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David Bisson is an infosec news junkie and security journalist. He works as Contributing Editor for Graham Cluley Security News and Associate Editor for Tripwire's "The State of Security" blog.

11 comments on “Telegram lets scammers connect directly with potential victims by way of stored contacts”

  1. Yeh so? I get at least 2 friend requests from scammers on Facebook per day. I don't see how this is worse, or even worth any extra concern beyond the usual level of vigilance. Don't be a fear monger

    1. What he's saying is that Telegram is a bit different.

      If somebody has YOUR phone number in their address book and YOU join Telegram then that person will get an alert saying "Freman has joined Telegram".

      Facebook is a little different to an instant messaging application. Personally I think Telegram should give the end user an option NOT to proactively alert people to the fact that they're using the platform.

      You could argue that WhatsApp is very similar however their method requires you to look through your phonebook to find other WhatsApp users.

      The Telegram privacy options are far superior to those in WhatsApp and they also allow you to use a username so that you can contact people (or they can contact you) without providing your phone number. That's a major benefit.

    2. The difference is in the topology. No matter what you do on Facebook, it's a website and you communicate with their server so as your contacts, that's how they keep control. End-to-end apps talk to each other directly meaning you both know the address of each other. When you pass through a server its like having a friend A making a conference call to let you talk to friend B. You'll both see the the number of friend A. So B cannot use your number to spam you after.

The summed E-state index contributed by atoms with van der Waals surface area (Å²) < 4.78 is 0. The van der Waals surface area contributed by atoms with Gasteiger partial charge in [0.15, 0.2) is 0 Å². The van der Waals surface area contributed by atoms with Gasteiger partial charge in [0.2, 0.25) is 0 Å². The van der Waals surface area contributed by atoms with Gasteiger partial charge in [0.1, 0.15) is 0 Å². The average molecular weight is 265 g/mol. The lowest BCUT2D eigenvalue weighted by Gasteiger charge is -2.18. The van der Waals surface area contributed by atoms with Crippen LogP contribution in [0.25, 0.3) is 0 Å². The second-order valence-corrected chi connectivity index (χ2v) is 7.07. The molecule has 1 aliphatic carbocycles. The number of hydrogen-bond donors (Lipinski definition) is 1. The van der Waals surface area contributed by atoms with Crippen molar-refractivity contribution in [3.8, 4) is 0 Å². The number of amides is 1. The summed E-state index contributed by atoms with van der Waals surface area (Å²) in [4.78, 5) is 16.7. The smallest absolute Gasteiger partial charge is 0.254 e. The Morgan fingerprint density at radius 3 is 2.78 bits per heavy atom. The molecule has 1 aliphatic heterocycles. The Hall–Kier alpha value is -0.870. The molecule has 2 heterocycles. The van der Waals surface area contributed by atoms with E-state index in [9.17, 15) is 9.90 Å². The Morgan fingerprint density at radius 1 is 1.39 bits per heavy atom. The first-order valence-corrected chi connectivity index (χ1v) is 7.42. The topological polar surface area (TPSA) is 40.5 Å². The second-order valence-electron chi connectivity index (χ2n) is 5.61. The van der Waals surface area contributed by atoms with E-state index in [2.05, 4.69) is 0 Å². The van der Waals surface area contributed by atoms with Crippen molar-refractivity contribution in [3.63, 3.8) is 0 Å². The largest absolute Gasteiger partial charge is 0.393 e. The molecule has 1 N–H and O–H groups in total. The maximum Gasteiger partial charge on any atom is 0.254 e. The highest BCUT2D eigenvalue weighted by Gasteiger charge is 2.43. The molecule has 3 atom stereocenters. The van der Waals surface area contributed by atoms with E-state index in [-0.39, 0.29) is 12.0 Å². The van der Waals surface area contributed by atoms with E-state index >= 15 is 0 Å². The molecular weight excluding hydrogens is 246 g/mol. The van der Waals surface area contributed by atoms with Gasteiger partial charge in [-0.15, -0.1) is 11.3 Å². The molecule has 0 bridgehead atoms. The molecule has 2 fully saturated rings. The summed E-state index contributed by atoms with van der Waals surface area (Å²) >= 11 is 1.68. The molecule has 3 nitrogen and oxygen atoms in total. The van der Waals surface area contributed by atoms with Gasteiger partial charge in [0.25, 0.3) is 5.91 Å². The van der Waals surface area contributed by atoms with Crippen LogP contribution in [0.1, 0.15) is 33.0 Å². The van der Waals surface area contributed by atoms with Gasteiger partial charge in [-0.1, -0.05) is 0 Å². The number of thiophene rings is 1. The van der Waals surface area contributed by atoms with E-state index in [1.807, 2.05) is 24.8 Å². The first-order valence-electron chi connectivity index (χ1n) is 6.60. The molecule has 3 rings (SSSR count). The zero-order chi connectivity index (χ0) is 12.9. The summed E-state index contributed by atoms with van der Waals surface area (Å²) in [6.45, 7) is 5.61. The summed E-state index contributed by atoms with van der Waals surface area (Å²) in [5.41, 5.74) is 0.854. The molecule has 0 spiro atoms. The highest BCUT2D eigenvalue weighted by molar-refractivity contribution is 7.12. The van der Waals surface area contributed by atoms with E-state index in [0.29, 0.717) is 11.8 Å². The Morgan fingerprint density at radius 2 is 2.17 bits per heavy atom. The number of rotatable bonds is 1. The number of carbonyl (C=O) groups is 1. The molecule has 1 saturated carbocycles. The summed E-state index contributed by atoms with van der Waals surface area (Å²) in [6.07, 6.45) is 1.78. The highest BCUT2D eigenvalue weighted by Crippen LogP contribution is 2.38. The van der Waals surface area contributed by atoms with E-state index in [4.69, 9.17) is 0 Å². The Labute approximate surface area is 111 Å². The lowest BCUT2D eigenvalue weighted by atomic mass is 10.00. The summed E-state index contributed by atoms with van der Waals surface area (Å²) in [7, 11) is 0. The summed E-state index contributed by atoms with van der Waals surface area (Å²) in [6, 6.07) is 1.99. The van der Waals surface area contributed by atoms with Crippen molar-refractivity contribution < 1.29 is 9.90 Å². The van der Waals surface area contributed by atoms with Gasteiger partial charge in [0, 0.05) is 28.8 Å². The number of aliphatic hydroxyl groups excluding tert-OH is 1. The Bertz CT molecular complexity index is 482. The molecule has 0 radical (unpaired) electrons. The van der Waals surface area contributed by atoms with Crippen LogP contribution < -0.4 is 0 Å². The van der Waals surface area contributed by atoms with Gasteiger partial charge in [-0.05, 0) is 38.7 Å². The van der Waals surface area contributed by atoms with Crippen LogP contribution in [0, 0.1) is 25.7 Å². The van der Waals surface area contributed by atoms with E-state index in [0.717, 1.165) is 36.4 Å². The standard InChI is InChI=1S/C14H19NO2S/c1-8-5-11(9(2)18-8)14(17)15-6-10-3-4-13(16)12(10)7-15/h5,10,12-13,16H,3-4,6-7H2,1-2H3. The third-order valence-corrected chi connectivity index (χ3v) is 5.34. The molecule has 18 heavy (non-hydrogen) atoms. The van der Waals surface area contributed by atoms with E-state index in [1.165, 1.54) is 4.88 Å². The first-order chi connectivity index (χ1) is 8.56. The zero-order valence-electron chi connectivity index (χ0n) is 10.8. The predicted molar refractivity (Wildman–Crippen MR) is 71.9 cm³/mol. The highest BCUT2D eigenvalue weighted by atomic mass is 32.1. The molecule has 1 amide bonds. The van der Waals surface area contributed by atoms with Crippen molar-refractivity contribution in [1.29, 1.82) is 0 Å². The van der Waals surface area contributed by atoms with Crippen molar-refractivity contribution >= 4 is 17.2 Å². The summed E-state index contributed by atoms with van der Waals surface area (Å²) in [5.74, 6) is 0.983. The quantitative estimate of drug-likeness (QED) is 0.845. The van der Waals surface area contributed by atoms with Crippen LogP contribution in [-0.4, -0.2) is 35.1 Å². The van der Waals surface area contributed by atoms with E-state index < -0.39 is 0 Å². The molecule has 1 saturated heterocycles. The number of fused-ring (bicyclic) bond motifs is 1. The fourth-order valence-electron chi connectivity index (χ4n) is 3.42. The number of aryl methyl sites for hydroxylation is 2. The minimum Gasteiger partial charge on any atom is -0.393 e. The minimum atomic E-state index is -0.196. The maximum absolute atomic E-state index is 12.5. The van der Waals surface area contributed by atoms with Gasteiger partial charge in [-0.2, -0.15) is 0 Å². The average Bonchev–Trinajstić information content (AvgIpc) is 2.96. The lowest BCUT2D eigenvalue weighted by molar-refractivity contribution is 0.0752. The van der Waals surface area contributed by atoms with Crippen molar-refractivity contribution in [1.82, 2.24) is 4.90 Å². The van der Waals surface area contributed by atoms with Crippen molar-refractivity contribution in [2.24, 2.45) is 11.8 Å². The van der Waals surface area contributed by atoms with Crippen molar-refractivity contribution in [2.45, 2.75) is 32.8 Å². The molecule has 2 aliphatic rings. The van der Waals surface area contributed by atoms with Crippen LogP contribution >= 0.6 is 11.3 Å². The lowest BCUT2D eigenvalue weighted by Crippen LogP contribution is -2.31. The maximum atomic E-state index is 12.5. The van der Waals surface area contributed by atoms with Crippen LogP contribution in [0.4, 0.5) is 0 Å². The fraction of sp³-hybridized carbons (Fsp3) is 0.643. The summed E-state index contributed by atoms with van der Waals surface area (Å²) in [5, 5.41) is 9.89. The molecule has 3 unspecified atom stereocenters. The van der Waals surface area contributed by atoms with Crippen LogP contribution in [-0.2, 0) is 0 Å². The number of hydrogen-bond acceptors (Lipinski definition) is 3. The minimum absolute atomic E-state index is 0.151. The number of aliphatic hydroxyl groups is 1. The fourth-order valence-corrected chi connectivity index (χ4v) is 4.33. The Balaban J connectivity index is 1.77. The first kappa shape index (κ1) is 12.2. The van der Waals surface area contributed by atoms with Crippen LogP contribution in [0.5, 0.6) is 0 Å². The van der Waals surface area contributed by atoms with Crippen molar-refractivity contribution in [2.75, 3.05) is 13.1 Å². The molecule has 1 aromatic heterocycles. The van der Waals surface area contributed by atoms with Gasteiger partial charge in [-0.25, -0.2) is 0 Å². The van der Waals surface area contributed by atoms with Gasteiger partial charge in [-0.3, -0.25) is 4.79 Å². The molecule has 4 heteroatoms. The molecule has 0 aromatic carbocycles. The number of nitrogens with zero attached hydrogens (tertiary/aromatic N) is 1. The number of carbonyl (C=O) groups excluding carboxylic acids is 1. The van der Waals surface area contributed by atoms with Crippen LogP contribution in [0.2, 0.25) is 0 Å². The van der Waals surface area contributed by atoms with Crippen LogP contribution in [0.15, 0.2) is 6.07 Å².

2. It is true some scammer already use telegram and registered as famous person, like Timothy Sykes, on his Bio, it is exactly like Timothy Sykes, and he will promise you that he can turn $1400 into $5000 within few hours and ask you to sent 0.128 BTC, worth $1500 to his BTC address! never do it! after you sent the BTC to him, he will tell you he already made $7000, now want to release to you, in order to do so, the scammer ask you to sent additional 0.1 BTC, worth $1100 to his different BTC wallet! I hope FBI do the investigation to arrest this scammer! I am one of the victimes!. not sure how many victims on the telegram! watch out!

    1. I didn't join any telegram but a scammer has a code sent to me by telegram. Could it be that my number is registered somewhere else

  3. I just got a scanm on Telegram. This person is using text only phone number from Iowa and using a person's name from New York city for a job with Morgan Stanley. I sent a message to the person in New York on Linledin and asked if this is really the same person. The scammer from Iowa not stop texting me.

  4. I am sorry but telegram should deactivate these accounts when people complain they just continue all the time ??